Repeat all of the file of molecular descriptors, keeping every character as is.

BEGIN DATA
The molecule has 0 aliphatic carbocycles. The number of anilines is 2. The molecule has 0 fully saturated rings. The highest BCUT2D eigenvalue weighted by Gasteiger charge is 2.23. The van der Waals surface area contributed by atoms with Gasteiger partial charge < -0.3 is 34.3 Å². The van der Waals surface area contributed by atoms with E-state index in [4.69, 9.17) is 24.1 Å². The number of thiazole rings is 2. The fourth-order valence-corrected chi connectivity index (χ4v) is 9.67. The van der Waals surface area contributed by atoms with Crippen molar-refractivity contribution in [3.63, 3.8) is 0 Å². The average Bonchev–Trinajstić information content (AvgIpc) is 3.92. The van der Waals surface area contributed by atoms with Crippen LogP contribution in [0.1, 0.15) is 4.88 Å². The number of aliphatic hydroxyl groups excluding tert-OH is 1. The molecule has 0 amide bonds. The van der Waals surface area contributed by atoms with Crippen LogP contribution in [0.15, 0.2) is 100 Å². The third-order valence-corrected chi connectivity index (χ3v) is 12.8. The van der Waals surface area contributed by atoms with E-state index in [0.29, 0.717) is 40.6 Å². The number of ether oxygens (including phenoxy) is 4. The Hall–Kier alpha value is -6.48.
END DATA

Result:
The molecule has 0 aliphatic carbocycles. The number of anilines is 2. The molecule has 0 fully saturated rings. The highest BCUT2D eigenvalue weighted by Gasteiger charge is 2.23. The van der Waals surface area contributed by atoms with Gasteiger partial charge < -0.3 is 34.3 Å². The van der Waals surface area contributed by atoms with E-state index in [4.69, 9.17) is 24.1 Å². The number of thiazole rings is 2. The fourth-order valence-corrected chi connectivity index (χ4v) is 9.67. The van der Waals surface area contributed by atoms with Crippen molar-refractivity contribution in [3.63, 3.8) is 0 Å². The average Bonchev–Trinajstić information content (AvgIpc) is 3.92. The van der Waals surface area contributed by atoms with Crippen LogP contribution in [0.1, 0.15) is 4.88 Å². The number of aliphatic hydroxyl groups excluding tert-OH is 1. The molecule has 0 amide bonds. The van der Waals surface area contributed by atoms with Crippen LogP contribution in [0.15, 0.2) is 100 Å². The third-order valence-corrected chi connectivity index (χ3v) is 12.8. The van der Waals surface area contributed by atoms with E-state index in [0.29, 0.717) is 40.6 Å². The number of ether oxygens (including phenoxy) is 4. The Hall–Kier alpha value is -6.48.